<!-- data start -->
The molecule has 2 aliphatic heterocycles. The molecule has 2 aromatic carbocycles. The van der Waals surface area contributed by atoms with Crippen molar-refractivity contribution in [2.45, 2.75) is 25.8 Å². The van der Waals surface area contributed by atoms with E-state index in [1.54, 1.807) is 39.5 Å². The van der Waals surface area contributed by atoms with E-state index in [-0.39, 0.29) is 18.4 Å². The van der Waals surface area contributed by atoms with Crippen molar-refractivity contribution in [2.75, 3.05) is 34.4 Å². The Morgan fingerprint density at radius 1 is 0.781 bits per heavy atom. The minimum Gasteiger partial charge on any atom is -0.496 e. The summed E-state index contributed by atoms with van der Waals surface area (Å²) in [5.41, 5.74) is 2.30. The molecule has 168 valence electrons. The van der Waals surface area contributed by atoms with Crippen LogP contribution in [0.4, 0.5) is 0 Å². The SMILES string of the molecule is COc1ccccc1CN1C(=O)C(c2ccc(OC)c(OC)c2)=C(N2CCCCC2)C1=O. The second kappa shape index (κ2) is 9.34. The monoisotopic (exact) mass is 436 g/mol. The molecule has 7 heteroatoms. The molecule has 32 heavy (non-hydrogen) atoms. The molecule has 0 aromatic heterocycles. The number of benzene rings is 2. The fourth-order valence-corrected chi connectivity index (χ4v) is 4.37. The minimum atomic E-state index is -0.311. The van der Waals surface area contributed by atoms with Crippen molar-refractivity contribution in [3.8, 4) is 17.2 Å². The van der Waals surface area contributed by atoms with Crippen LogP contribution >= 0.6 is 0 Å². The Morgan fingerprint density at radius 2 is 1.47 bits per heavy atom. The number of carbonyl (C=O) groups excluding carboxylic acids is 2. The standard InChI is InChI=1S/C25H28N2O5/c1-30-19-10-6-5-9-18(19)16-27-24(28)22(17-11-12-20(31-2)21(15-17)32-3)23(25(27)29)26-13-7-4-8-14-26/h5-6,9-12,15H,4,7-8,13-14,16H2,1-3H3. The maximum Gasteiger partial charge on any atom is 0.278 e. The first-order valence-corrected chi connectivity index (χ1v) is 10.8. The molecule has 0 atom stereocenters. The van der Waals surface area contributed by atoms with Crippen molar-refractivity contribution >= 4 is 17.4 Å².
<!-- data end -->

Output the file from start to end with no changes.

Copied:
The molecule has 2 aliphatic heterocycles. The molecule has 2 aromatic carbocycles. The van der Waals surface area contributed by atoms with Crippen molar-refractivity contribution in [2.45, 2.75) is 25.8 Å². The van der Waals surface area contributed by atoms with E-state index in [1.54, 1.807) is 39.5 Å². The van der Waals surface area contributed by atoms with E-state index in [-0.39, 0.29) is 18.4 Å². The van der Waals surface area contributed by atoms with Crippen molar-refractivity contribution in [2.75, 3.05) is 34.4 Å². The Morgan fingerprint density at radius 1 is 0.781 bits per heavy atom. The minimum Gasteiger partial charge on any atom is -0.496 e. The summed E-state index contributed by atoms with van der Waals surface area (Å²) in [5.41, 5.74) is 2.30. The molecule has 168 valence electrons. The van der Waals surface area contributed by atoms with Crippen LogP contribution in [0.4, 0.5) is 0 Å². The SMILES string of the molecule is COc1ccccc1CN1C(=O)C(c2ccc(OC)c(OC)c2)=C(N2CCCCC2)C1=O. The second kappa shape index (κ2) is 9.34. The monoisotopic (exact) mass is 436 g/mol. The molecule has 7 heteroatoms. The molecule has 32 heavy (non-hydrogen) atoms. The molecule has 0 aromatic heterocycles. The number of benzene rings is 2. The fourth-order valence-corrected chi connectivity index (χ4v) is 4.37. The minimum atomic E-state index is -0.311. The van der Waals surface area contributed by atoms with Crippen molar-refractivity contribution in [3.8, 4) is 17.2 Å². The van der Waals surface area contributed by atoms with Crippen LogP contribution >= 0.6 is 0 Å². The Morgan fingerprint density at radius 2 is 1.47 bits per heavy atom. The number of carbonyl (C=O) groups excluding carboxylic acids is 2. The standard InChI is InChI=1S/C25H28N2O5/c1-30-19-10-6-5-9-18(19)16-27-24(28)22(17-11-12-20(31-2)21(15-17)32-3)23(25(27)29)26-13-7-4-8-14-26/h5-6,9-12,15H,4,7-8,13-14,16H2,1-3H3. The maximum Gasteiger partial charge on any atom is 0.278 e. The first-order valence-corrected chi connectivity index (χ1v) is 10.8. The molecule has 0 atom stereocenters. The van der Waals surface area contributed by atoms with Crippen molar-refractivity contribution >= 4 is 17.4 Å².